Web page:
Embodied Intersubjectivities – The body in the era of online therapy
Friday 4 December 2020 - A Live Webinar
A One-Day Exploration with Roz Carroll, Ruella Frank and Margaret Landale
- Includes a recording of the event with access for a year (14 days post the event)
- Bookings close at 9.00am GMT Tuesday 1 December
As therapists move their practices online, what are we discovering about the significance of embodied presence in the shadow of its absence?READ MORE...
Surprisingly, therapists have reported that certain kinds of connection are actually intensified online. For example, close-up facial expressions provide an immediate intimacy between the two. Transference and countertransference enactments can still find expression, and narratives can easily unfold with less inhibition.
However, much is also now absent from the session: the full-body language of therapeutic couple as they respond to each other, the subtle shift of a foot, a stomach rumble or a tightening of the muscles; the ambience, smells, light and textures of the therapy room itself; the sanctuary of that room and the ritual of the journey. Deep within the body we know that intimacy is related to proximity, to bodies synchronising and regulating each other, to the non-verbal, non-conscious minutiae of communication and what this recalls of earliest interactions. By considering the constituents of embodied intersubjectivity, our speakers will explore the extent to which working online has highlighted the need for bodily-based attunement, three-dimensional presence and, conversely, the extent to which the therapeutic couple can find new forms of intimacy.
14.30 GMT (09.30 EST)
Being in touch remotely
This talk is based on the premise that embodied intersubjectivity is vital to relational psychotherapy. We will explore modes of adaptation and adjustment when meeting on the phone or online with our clients. In particular, we will take a fresh look at cultivating and maintaining embodied presence under these circumstances and how to adjust our sense preferences from visual clues to listening more deeply, supporting our intuitive perception of the felt sense. The talk will draw on clinical material to illustrate processes of mindful enquiry and empathic attunement.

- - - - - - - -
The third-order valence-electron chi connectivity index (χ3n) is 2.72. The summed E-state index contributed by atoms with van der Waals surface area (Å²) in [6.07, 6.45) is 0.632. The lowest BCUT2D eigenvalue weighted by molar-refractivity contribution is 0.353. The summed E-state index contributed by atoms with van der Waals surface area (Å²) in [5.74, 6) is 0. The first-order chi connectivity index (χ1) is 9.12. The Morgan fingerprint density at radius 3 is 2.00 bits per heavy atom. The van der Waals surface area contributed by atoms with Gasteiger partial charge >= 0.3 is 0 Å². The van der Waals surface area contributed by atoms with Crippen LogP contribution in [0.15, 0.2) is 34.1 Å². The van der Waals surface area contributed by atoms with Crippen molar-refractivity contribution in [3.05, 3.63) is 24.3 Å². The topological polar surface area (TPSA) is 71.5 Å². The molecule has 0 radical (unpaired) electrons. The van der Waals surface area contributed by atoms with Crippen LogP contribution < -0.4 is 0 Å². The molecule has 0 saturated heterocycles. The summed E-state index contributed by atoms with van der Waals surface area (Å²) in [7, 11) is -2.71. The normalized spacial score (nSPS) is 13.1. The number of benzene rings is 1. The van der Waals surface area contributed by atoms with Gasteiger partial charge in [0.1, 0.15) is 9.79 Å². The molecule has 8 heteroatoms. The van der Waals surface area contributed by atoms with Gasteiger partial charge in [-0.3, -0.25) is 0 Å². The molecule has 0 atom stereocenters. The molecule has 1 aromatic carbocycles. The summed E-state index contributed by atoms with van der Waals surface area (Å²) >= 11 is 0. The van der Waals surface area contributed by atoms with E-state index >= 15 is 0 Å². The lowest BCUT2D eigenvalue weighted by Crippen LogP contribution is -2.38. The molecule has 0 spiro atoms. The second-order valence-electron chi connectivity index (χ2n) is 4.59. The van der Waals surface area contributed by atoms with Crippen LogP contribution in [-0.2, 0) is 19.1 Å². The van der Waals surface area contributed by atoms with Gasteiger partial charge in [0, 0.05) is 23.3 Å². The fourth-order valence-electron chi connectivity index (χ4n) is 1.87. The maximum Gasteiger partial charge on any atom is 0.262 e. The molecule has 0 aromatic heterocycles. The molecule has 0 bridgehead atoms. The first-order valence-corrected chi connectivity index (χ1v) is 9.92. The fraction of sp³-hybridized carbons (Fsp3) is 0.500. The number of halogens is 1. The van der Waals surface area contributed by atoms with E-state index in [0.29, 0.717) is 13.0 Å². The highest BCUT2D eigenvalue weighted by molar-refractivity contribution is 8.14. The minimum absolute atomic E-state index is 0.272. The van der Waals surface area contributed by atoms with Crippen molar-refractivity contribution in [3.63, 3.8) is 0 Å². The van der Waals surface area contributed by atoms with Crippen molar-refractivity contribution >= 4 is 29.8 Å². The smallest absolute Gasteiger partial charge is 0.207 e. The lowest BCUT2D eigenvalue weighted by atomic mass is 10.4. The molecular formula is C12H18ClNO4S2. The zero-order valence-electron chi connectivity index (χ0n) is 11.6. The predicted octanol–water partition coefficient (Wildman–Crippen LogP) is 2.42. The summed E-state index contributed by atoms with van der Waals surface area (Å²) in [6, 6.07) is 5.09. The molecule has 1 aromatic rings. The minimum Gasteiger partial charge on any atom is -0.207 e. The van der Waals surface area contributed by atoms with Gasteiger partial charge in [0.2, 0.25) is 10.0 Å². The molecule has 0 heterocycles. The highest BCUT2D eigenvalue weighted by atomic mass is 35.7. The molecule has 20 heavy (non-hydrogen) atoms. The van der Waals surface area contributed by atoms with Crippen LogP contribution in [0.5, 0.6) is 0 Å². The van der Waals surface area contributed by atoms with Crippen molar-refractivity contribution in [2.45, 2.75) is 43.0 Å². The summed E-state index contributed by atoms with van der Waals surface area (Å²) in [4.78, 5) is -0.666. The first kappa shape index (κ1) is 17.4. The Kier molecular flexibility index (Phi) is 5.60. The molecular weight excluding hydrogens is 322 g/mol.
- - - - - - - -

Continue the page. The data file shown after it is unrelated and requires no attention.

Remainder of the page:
The capacity for presence is already part of human experience, unfolding within the relational situation. It is our capacity to respond fluidly, giving and receiving, in order to gain something new from the environment. This presentation will illuminate the underlying moving-feeling experience required for developing presence as it emerges or is thwarted within both the baby-parent and patient-therapist dyad.
Therapists will learn how to enhance the potentiality for developing presence in themselves and their patients and, in doing so, clear obstacles that may prevent us from finding each other. Attention will also be given to the special conditions of working online.
On the ground and in the air: embodied intersubjectivity as online becomes mainstream
Lockdown gives us a window on the future: progressive pressure to work online – for safety, for convenience and to reduce pollution. We are learning that it’s possible to do creative work via video and to sustain nourishing therapeutic relationships. We can adapt.
But what is lost? What is at risk from not being physically present? Digital over-exposure and a stream of encounters ‘in the air’ create a deep disorientation through sensory depletion. Landing and locating means feeling the ground under our feet and a sense of inhabiting three-dimensional space so that we can feel the embodiment of our intersubjectivity. In this presentation I will consider how we can do this both on and off line. I will illustrate ways of connecting with clients through movement and gesture through both video, and outside and indoor encounters.
Discussion and Q&A